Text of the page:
Advocates are hoping that includes Biden following through on his campaign vow to champion federal bills that would enshrine Roe’s protections in federal law and directing the Justice Department to submit an amicus brief in the Mississippi case urging the Supreme Court to uphold the long-standing precedent protecting access to the procedure.
The White House declined to say what steps the administration will take to defend abortion rights.
The abortion fight even hangs over Biden’s forthcoming fiscal 2022 budget. Progressive advocacy groups are pressing Biden to get rid of the long-standing ban on federal funding for abortion, stressing that the right to an abortion is “meaningless” for many low-income people around the country who are barred from using Medicaid to pay for the procedure.
“Saying you want to codify or save Roe isn’t sufficient,” said Destiny Lopez, co-president of All* Above All. “We need from Biden a full-throated plan and a vision for abortion access in this country. He needs to figure out what he can do administratively and figure out what pressure he can put on Congress.”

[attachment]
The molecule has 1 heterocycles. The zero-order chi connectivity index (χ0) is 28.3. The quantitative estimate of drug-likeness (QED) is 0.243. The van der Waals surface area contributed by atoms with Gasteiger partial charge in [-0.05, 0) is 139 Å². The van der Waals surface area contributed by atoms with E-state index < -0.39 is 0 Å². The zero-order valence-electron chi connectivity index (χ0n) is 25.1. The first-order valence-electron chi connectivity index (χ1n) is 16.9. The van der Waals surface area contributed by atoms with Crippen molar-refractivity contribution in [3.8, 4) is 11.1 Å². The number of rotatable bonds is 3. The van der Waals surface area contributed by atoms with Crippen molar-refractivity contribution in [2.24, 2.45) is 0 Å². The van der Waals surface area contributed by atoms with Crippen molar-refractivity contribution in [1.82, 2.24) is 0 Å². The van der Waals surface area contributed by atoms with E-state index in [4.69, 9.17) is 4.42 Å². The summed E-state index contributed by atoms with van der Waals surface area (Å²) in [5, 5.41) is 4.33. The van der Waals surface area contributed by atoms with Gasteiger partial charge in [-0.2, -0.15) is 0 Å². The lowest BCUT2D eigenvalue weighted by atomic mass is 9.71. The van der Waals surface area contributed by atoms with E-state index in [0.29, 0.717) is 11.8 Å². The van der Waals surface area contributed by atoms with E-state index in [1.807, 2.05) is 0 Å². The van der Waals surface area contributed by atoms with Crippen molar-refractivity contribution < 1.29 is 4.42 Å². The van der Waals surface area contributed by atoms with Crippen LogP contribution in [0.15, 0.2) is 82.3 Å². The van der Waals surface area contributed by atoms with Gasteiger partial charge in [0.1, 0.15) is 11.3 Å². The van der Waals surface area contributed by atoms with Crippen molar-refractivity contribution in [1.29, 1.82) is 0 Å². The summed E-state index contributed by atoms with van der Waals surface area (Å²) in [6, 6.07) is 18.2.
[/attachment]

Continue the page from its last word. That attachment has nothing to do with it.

The Supreme Court won’t hear the Mississippi case until the fall, and any decision likely would not come down until the following spring or summer during the run-up to the 2022 midterms.
Legal experts and advocates on both sides of the issue expect the justices to chip away at — if not completely overturn — Roe, noting that the court could have simply turned away the Mississippi case and the central question of whether states can ban abortion early in pregnancy if it wanted to let precedent stand.